One African American’s Perspective on Football, Fathers, Friends, and the American Dream

By RL McNeely, PhD, JD

Attorney McNeely is professor emeritus of social welfare at the University of Wisconsin-Milwaukee, and a practicing attorney. He has published books as well as numerous articles appearing in professional academic journals. He is a Research Fellow of the Gerontological Society of America, he has testified before Congress, and he has served as a consultant for the U.S. Army. His work in the field of domestic violence inspired the NBC documentary, Of Macho and Men. He is listed in Who’s Who in Social Sciences Higher Education, Who’s Who in the Human Services, and Who’s Who in Aging.

Once upon a time, in the days of yore, high school football was a very big thing in Flint, Michigan. Indeed, the Saginaw Valley Conference, within which Flint Northern played, was pronounced by some football commentators, during the years I played (1961 & 1963), as the toughest high school conference in the country. Flint Central, Northern’s arch rival, had, in my senior year, even been proclaimed in some national magazines and other media covering high school football as the best high school football team, ever. The two rivals, each year, ended their respective seasons in a traditional Thanksgiving Day Game, played in Flint’s Atwood Stadium, which often was attended by more than 20,000 animated fans. Games occurring in lackluster seasons would attract fewer fans, but never fewer than 12,000 attendees, per my recollection.

One reason Flint had such fierce high school football was because, through the graces of Flint’s Charles Stewart Mott Foundation, serious organized football started in elementary school, and continued through all three years of junior high school, before high school football began in the tenth grade. As a consequence, high school players already knew the propensities of their teammates, knew offenses and defenses, and had worked on improving their own personal weaknesses, before ever matriculating to the tenth grade. This allowed for a degree of playing symmetry and precision rarely achieved at the high school level, resulting in, among other outcomes, Flint Northern having won more state football championships than any other high school team in Michigan.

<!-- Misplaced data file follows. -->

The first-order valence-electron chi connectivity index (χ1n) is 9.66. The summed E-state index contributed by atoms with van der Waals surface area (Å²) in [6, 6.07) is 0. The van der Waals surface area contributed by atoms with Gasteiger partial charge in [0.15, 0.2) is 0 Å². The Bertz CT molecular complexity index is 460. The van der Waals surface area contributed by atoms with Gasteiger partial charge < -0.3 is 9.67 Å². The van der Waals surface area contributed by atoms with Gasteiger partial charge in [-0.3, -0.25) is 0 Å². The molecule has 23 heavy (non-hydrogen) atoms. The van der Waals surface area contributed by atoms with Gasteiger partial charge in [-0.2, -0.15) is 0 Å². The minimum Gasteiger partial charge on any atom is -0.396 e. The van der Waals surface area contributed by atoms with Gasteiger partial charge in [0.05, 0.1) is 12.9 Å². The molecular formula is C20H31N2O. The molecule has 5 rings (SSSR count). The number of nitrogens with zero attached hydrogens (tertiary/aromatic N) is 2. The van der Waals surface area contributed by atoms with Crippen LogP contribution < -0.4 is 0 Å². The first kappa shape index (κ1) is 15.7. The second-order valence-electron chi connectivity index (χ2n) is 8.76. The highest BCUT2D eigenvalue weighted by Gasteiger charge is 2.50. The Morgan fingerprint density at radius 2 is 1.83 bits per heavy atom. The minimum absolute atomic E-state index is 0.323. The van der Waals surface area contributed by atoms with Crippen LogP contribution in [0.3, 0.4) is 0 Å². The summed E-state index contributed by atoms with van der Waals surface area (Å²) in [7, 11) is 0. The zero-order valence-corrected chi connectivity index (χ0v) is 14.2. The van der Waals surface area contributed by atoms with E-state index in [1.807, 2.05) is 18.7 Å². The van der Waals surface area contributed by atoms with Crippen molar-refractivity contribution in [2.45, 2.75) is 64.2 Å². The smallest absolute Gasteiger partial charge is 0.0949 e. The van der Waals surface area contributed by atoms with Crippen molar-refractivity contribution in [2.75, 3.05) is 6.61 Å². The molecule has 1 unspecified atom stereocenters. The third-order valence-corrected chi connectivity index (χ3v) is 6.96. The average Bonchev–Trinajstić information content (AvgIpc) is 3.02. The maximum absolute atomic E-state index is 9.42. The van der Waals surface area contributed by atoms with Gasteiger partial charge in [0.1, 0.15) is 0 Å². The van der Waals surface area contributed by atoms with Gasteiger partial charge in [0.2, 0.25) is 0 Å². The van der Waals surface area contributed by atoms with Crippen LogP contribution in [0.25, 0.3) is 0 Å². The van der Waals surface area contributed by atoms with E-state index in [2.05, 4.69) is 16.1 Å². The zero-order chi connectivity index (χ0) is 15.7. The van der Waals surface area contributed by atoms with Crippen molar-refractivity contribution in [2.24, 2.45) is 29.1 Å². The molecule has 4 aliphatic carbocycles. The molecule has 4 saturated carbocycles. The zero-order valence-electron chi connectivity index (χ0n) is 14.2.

One must add to this the laurels received by outstanding players, and the adulatory praise bestowed upon them, by virtually everyone in the town, and especially by the youngest kids coming up through Flint’s age-progression football system. Speaking personally, and starting in elementary school, there was nothing I could imagine that was more important than playing for Flint Northern in a winning Thanksgiving Day game. What else could explain why I would continue playing, as a senior, after having fractured my wrist so severely in the tenth grade that I was told by our family’s physician that I would lose most of the use of my right hand were I to continue playing and fracture or break my wrist a second time? And it wasn’t just that the laurels came from the youngsters of the town. Players like Ellis Duckett, James Hodo, John Sharp, Jim Mawdsley, Arnold Smiley, and Charles Broussard, as well as many, many, others, achieved legendary status, remembered throughout the course of their lives for their exploits on the field.

But I wasn’t motivated by prospects of adulatory praise from unknown others. My motivation was more personal. It was my attempt to get some reaction, any reaction, to my existence from my father, who was an ardent fan. That motivation was so strong that it kept me working out, religiously, outside, during winters, in below zero weather, at night, and alone, so I could be in good shape come late August when practice for the coming season began. I can still remember the edict from our coaches: “On Labor Day you labor.” We even had a full practice on the day John F. Kennedy was assassinated. Indeed, the only time we ever came in from a practice was when we actually saw the tornado!